“Desmond Tutu has been a part of my life for 20 years now—as a mentor and a role model; as a member of our nonprofit’s board; as the priest who married me and my husband; as the man who always challenges me to give the very best that I have to give,” said filmmaker Dawn Gifford Engle in 2014 at the premiere of her film “Children of the Light” that opened the 9th annual Harlem Film Festival. “It has been an incredible honor to be able to capture his spirit, essence, and cutting-edge work in the world in our new film and…I hope that millions of people around the world will now be able to get to know this great man, as a result.”
Her film, narrated by Tutu’s daughter, Naomi, that chronicles the archbishop’s passionate resolve for peace and a relentless fight against Apartheid, is now echoed by thousands as they mourn his passing. The cleric, Nobel Peace Prize recipient with an unwavering demand for justice and unimpeachable integrity, joined the ancestors on Dec. 26 in Cape Town, South Africa. He was 90.
“We have lost a person who carried the burden of leadership with compassion, with dignity, with humility and with such good humor,” said South African President Cyril Ramaphosa.
That sentiment was similarly expressed by former President Barack Obama, who tweeted that Tutu “was a mentor, a friend, and a moral compass for me and so many others. A universal spirit, Archbishop Tutu was grounded in the struggle for liberation and justice in his own country, but also concerned with injustice everywhere.”
Ever since his emergence on the international stage Tutu was a beacon of serenity who possessed an impish sense of steadfastness, one who refused to cower before the forces of evil and oppression. Those characteristics began on Oct. 7, 1931, in Klerksdorp, a township just west of Johannesburg. He began as a teacher before entering the priesthood at St. Peter’s Theological College in Rosettenville in 1958. In 1961, he was ordained and six years later became chaplain at the University of Fort Hare, where a number of noted freedom fighters attended.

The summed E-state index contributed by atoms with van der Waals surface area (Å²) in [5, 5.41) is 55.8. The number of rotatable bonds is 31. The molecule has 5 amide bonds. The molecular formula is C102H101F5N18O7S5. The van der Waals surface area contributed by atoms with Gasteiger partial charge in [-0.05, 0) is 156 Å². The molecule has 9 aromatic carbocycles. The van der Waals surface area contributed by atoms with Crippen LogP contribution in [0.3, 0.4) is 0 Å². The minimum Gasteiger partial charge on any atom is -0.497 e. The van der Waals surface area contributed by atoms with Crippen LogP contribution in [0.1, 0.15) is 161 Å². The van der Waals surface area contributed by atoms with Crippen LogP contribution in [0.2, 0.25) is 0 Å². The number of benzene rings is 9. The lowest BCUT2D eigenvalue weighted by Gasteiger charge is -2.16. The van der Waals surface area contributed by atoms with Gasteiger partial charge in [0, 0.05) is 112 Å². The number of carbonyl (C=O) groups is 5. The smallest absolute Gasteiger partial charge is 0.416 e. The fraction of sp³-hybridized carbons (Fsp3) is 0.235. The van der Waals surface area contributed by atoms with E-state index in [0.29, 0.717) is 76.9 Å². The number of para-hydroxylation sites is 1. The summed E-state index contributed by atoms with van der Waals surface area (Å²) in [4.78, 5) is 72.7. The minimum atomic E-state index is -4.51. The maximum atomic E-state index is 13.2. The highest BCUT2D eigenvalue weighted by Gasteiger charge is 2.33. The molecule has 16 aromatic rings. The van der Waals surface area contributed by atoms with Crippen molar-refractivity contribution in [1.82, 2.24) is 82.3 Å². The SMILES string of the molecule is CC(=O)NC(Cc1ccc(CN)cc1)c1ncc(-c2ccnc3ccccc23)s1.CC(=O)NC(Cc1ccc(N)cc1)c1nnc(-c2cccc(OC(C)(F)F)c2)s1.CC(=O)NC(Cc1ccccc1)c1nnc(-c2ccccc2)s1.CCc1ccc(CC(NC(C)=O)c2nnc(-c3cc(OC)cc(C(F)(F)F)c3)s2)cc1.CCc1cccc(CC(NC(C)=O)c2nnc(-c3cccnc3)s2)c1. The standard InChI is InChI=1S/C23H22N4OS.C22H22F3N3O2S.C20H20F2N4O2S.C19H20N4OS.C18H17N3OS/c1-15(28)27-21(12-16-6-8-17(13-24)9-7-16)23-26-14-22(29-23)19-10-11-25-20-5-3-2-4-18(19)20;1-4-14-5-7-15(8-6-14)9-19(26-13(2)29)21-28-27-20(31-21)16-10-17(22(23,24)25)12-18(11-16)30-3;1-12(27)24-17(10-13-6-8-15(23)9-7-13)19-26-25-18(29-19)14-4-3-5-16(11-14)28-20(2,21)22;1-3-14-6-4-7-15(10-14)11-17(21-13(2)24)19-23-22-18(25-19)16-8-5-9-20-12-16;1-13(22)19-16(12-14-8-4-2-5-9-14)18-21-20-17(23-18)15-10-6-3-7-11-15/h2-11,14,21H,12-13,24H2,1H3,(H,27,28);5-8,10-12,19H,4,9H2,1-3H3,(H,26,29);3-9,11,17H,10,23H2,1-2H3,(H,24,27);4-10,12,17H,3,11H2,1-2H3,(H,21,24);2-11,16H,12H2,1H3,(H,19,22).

After brief tenures in Lesotho and Britain, he returned to South Africa in 1975 where he subsequently became bishop of Lesotho and chair of the South African Council of Churches. More prestigious stops occurred when he became the first Black Anglican bishop of Johannesburg and then a year later in 1986, the first Black archbishop of Cape Town. In this capacity he relished the ordination of women priest and promoted gay priests.
His activism gained public notice when he was arrested in 1980 for taking part in a protest and had his passport confiscated. When he recovered the document he resumed his travels, including a meeting with the U.N. secretary general and other prominent church leaders. It was on such occasions as this that he began the call for international sanctions against South African as well as talks to end the conflict.
His many accomplishments are now resounding around the globe and we are glad that many Harlemites had a chance to see how forthright and resolute he was, at least in a cinematic way, from “Children of the Light.” “Arch” Tutu, as he
referred to himself, was wedded to peace and unity, a wish for togetherness that he insisted was the only answer to the world’s problems.
In her concluding reflections on her mentor seven years ago, Ms. Engle mused, “How has he been able to achieve so much in one lifetime? The words that come to mind are tenacity, courage, faith, patience and community. He stays on the path of nonviolence, and he just keeps on walking his own talk.”